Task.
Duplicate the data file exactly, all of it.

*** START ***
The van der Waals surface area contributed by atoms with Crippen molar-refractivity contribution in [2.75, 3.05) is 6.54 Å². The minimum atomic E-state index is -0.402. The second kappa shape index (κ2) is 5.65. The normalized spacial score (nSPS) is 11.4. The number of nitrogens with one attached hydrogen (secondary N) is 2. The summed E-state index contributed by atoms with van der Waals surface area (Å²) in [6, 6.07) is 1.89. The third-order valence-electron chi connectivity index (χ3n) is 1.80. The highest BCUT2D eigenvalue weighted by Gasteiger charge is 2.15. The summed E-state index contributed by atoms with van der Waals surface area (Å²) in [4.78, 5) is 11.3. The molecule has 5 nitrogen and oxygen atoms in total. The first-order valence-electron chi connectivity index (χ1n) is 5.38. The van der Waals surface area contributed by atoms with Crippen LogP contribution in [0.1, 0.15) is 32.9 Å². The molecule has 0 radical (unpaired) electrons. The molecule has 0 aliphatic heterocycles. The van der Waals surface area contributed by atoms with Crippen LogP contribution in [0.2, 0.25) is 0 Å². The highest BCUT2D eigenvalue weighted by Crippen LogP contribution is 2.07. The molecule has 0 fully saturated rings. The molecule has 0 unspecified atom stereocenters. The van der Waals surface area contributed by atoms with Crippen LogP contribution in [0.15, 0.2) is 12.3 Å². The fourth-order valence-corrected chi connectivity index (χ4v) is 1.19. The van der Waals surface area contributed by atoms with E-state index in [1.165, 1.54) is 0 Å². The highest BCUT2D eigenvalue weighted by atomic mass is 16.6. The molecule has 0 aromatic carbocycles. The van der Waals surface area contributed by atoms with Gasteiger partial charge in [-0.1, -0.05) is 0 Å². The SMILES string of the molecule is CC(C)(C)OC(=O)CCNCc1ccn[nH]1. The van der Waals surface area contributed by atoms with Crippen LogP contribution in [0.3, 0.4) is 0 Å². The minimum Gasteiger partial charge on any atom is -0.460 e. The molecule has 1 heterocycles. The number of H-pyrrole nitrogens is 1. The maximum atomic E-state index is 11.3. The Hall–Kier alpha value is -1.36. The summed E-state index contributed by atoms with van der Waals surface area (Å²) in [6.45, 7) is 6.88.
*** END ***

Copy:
The van der Waals surface area contributed by atoms with Crippen molar-refractivity contribution in [2.75, 3.05) is 6.54 Å². The minimum atomic E-state index is -0.402. The second kappa shape index (κ2) is 5.65. The normalized spacial score (nSPS) is 11.4. The number of nitrogens with one attached hydrogen (secondary N) is 2. The summed E-state index contributed by atoms with van der Waals surface area (Å²) in [6, 6.07) is 1.89. The third-order valence-electron chi connectivity index (χ3n) is 1.80. The highest BCUT2D eigenvalue weighted by Gasteiger charge is 2.15. The summed E-state index contributed by atoms with van der Waals surface area (Å²) in [4.78, 5) is 11.3. The molecule has 5 nitrogen and oxygen atoms in total. The first-order valence-electron chi connectivity index (χ1n) is 5.38. The van der Waals surface area contributed by atoms with Crippen LogP contribution in [0.1, 0.15) is 32.9 Å². The molecule has 0 radical (unpaired) electrons. The molecule has 0 aliphatic heterocycles. The van der Waals surface area contributed by atoms with Crippen LogP contribution in [0.2, 0.25) is 0 Å². The highest BCUT2D eigenvalue weighted by Crippen LogP contribution is 2.07. The molecule has 0 fully saturated rings. The molecule has 0 unspecified atom stereocenters. The van der Waals surface area contributed by atoms with Crippen LogP contribution in [0.15, 0.2) is 12.3 Å². The fourth-order valence-corrected chi connectivity index (χ4v) is 1.19. The van der Waals surface area contributed by atoms with E-state index in [1.165, 1.54) is 0 Å². The highest BCUT2D eigenvalue weighted by atomic mass is 16.6. The molecule has 0 aromatic carbocycles. The van der Waals surface area contributed by atoms with Gasteiger partial charge in [-0.1, -0.05) is 0 Å². The SMILES string of the molecule is CC(C)(C)OC(=O)CCNCc1ccn[nH]1. The van der Waals surface area contributed by atoms with Crippen LogP contribution in [0.3, 0.4) is 0 Å². The minimum Gasteiger partial charge on any atom is -0.460 e. The molecule has 1 heterocycles. The number of H-pyrrole nitrogens is 1. The maximum atomic E-state index is 11.3. The Hall–Kier alpha value is -1.36. The summed E-state index contributed by atoms with van der Waals surface area (Å²) in [6.45, 7) is 6.88.